Doug Stone - The Long Way
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The Long Way (Audium, 2002)

Doug Stone

Reviewed by John Lupton

Doug Stone came into Nashville as part of the neo-traditionalist wave in the late '80s and early '90s that made household names of Clint Black, Garth Brooks and Stone's fellow Georgian, Alan Jackson. Though Stone's mellow baritone didn't have quite the barroom edge of the Big Three, he showed he could honky-tonk a bit on early hits like "Fourteen Minutes Old." Mostly, though, he established himself as a smooth, romantic balladeer with material like "I'd Be Better Off (In A Pine Box)."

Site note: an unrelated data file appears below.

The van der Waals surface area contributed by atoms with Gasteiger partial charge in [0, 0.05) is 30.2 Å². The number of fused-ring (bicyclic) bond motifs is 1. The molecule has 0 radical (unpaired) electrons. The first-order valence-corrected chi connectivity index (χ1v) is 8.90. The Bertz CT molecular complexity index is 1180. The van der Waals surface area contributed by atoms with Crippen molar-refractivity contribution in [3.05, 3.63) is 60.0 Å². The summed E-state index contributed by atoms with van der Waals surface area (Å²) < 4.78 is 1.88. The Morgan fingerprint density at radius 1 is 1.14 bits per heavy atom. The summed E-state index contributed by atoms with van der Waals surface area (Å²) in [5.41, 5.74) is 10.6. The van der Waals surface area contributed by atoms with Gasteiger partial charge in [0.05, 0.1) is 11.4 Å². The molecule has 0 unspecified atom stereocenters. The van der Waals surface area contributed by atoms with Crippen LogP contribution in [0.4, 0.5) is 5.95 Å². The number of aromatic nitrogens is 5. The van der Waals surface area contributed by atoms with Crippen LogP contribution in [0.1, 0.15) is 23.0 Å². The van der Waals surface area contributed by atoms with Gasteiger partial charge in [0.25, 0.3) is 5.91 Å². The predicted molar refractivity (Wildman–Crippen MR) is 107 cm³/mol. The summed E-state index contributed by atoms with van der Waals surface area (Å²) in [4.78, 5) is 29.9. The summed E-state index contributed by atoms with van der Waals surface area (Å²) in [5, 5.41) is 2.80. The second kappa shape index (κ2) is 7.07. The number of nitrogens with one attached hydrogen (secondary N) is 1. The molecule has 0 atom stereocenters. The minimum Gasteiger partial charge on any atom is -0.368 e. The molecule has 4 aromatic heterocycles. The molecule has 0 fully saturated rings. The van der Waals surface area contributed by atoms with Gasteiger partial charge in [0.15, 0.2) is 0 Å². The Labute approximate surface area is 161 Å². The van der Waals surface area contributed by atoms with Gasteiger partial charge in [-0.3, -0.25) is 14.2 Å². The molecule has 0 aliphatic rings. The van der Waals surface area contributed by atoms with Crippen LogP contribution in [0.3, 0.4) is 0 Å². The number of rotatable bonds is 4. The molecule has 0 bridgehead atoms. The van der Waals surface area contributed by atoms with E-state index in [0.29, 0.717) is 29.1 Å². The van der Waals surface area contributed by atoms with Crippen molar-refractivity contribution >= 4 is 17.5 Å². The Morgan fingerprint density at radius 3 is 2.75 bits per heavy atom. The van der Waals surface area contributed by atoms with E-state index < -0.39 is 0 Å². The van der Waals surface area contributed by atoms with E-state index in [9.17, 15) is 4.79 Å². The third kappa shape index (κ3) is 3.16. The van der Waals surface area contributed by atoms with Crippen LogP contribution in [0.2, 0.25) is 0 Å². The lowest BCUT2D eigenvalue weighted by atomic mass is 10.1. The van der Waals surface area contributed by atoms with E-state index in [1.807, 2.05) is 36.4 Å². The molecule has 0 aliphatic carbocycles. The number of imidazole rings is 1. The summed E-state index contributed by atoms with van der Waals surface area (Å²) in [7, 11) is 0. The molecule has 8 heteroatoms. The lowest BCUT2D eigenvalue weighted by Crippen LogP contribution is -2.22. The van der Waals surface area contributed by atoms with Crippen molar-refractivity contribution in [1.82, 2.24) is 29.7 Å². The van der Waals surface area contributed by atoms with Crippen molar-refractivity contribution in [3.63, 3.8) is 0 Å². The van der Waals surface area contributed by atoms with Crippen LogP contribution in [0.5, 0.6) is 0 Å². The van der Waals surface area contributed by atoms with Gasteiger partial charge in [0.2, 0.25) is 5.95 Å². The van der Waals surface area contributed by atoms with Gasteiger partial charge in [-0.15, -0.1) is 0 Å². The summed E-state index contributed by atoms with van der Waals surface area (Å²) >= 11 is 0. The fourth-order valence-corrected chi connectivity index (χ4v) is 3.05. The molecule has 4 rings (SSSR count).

A decade later, after a few career road bumps caused by health problems, he's still pretty smooth, still romantic on fare like "Losing You" and "One Heartache At A Time." The production is somewhat heavier on the string sections than on fiddle and pedal steel, but Stone's low-key delivery is the focus of an album that won't set anyone to boot-scootin', but is satisfying in a laid-back way. The strongest cuts, though, are acoustic revisitings of three earlier hits, "More Love," "Born In The Dark" and the aforementioned "Pine Box." Doug Stone may not drive arena crowds into Garth-like frenzy, but he knows how to play to his strengths.

CDs by Doug Stone

My Turn, 2007

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